Fur, Fin and Feather campers learned about the wetlands

Youth at Fur, Fin and Feather learned about the wetlands through hands-on exploration and participation in a game modeling population dynamics.

Youth at Fur, Fin and Feather camp explore wetlands.

Youth at Fur, Fin and Feather camp explore wetlands.

Fur, Fin and Feather recently took place in Presque Isle, Michigan, where youth learned about Michigan animals and habitats through a variety of hands-on activities. Fur, Fin and Feather is part of a rotation of four STEM camps held in Presque Isle, Michigan, in June. The camp is the results of a coordinated effort between Alcona, Alpena, Montmorency, Presque Isle and Otsego counties and reaches 65 youth each year. Youth can attend camp for four years with each year having a different STEM theme. Last year (2014) was “Ready SET Go!” and next year is “Go Green!” The fourth theme is “4-H2O.”

This year, campers learned about the three main types of wetlands, marsh, swamp and bogs, before they explored the wetlands finding and recording evidence of a variety of wetland organisms from duck weed to dragonflies. Campers brainstormed wetland predators, predator-prey relationships and identified common carnivores, omnivores and herbivores found in the wetlands. They also learned about the parts of the littoral zones and were able to identify plants in each of the emergent, floating, submerged and near shore zones.

Campers participated in a game modeling a wetland food web and documented the dynamic population changes. Youth discovered when the number of plants, herbivores and carnivores were equal, the population of herbivores was quickly exhausted and the predators died. Each round of the game ended with a conversation about sustainable food webs and populations were adjusted to test new ideas. The campers played numerous rounds, changing the beginning population amounts until they reached the carrying capacity. At this point, they explored the need for decomposers to recycle the nutrients back into the soil so the plants could continue to survive and a sustainable food web was established.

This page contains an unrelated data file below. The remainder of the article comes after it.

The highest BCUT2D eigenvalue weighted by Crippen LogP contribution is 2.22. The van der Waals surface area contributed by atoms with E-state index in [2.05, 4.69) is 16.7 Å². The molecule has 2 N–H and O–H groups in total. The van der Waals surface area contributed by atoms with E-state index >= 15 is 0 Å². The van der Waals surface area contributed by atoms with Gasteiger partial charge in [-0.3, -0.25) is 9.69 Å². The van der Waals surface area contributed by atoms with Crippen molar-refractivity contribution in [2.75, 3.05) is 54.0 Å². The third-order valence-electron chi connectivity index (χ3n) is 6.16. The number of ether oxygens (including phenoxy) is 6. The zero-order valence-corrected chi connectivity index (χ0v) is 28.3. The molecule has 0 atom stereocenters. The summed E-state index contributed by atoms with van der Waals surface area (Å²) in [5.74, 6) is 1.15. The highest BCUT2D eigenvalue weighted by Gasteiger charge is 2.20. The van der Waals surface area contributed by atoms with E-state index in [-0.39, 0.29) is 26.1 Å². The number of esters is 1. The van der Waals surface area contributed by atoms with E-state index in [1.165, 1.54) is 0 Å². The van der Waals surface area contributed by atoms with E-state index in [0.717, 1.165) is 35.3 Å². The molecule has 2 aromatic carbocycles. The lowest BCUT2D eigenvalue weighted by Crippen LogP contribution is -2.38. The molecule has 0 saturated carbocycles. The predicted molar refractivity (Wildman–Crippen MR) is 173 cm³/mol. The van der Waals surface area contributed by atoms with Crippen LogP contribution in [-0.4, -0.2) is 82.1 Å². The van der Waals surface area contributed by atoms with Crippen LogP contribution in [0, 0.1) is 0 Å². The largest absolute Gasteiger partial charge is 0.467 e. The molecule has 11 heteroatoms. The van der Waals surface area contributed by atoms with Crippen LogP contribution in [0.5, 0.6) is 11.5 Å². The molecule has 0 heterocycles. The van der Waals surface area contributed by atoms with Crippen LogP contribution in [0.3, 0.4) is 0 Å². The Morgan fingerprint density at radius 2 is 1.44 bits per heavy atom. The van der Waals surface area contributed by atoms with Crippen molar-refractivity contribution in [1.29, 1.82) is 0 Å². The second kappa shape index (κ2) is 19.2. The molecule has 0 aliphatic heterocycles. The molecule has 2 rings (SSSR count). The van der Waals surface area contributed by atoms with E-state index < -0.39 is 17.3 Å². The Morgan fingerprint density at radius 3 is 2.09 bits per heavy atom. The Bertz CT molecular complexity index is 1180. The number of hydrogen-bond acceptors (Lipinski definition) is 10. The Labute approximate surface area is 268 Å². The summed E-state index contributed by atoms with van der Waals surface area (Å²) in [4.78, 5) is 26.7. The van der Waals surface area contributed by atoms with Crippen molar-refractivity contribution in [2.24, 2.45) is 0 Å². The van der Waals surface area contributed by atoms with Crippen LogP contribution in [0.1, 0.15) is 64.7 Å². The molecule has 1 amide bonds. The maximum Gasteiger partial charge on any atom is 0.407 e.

You can help youth learn more about wetlands by visiting the Michigan DNR wetlands website. To learn more about engaging youth in the exploration of their world and increasing science literacy, explore the Michigan State University Extension Science and Technology website. For more information about 4-H learning opportunities and other 4-H programs, contact your local MSU Extension office.

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